On the Complexity of Shark Bite Wounds: From Associated Bacteria to Trauma Management and Wound Repair

J Trauma Acute Care Surg. 2018 Aug;85(2):398-405. doi: 10.1097/TA.0000000000001920.

Abstract

The mouth of a shark is a breeding ground for a large variety of bacteria which can easily get transferred onto a human body in the event of a shark bite. Here, we review infections originating from shark oral bacterial flora, which originate from the microbiome of its prey, as well as from the surroundings where an incident takes place. We use the example of an incident which occurred in an aquarium involving a sandtiger shark, Carcharias taurus. In addition to a succinct analysis and interpretation of the wound and recovery process, an overview of currently known bacteria associated with shark bite wounds is given, as well as a summary of the effects of various previously tested antibiotics on bacteria derived from blacktip sharks, Carcharhinus limbatus, bull sharks, C. leucas, and tiger sharks, Galeocerdo cuvier.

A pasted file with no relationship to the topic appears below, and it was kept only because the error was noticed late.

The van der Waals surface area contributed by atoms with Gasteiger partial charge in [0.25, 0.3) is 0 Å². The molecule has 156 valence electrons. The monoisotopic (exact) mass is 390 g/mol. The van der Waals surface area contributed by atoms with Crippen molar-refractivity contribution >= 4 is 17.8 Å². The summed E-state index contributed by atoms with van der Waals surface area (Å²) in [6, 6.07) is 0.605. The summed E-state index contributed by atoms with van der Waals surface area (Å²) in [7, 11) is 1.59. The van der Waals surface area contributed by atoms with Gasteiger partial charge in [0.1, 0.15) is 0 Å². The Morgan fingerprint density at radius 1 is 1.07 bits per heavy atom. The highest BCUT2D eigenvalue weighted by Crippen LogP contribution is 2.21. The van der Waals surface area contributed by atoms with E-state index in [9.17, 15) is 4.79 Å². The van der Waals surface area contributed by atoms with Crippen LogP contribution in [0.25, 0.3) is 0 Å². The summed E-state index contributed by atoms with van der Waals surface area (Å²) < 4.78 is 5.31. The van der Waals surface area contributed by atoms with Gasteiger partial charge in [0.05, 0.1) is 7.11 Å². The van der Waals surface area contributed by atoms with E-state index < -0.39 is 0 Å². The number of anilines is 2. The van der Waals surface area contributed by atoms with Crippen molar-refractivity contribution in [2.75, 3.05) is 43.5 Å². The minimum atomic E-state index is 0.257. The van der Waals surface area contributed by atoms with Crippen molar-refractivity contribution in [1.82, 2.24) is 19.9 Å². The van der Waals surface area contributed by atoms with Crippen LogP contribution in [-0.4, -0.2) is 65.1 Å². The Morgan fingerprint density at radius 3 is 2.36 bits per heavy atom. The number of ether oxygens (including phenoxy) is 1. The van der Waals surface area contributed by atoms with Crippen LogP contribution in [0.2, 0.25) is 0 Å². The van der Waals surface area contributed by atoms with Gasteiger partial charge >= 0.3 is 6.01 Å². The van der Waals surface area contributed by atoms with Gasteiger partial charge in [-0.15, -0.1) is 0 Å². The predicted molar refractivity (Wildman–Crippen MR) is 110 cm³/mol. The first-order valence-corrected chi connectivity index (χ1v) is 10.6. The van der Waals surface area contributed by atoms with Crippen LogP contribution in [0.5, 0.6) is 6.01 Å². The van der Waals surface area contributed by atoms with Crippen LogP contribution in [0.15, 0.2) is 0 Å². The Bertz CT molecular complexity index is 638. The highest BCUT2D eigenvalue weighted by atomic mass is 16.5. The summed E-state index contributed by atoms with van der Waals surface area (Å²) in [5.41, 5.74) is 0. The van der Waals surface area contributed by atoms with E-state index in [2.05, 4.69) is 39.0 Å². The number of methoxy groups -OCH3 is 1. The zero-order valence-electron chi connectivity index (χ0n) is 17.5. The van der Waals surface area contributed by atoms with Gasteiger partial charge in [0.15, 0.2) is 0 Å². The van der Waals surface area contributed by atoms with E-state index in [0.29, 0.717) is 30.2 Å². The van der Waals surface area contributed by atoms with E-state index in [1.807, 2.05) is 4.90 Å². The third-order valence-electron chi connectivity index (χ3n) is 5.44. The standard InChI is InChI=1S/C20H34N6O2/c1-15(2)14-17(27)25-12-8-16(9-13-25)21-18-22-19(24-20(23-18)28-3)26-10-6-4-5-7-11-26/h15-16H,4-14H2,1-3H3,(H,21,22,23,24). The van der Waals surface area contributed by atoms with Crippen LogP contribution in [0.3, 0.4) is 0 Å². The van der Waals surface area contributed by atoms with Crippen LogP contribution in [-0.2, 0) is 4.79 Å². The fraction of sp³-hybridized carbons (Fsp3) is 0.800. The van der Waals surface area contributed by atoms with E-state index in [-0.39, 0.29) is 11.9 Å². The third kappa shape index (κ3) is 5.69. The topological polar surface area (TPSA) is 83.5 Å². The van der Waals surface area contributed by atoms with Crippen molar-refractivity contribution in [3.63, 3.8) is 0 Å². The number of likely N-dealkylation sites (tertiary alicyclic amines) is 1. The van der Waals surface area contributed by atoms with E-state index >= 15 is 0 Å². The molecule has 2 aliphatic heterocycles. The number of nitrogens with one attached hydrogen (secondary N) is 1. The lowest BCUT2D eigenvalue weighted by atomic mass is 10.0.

Level of evidence: Therapeutic study, level V.

Publication types

  • Review

MeSH terms

  • Animals
  • Anti-Bacterial Agents / therapeutic use
  • Bacteria / isolation & purification*
  • Bacterial Infections / prevention & control
  • Bites and Stings / epidemiology*
  • Bites and Stings / surgery
  • Humans
  • Mouth / microbiology
  • Multiple Trauma*
  • Sharks*
  • Wound Infection / drug therapy
  • Wound Infection / microbiology*

Substances

  • Anti-Bacterial Agents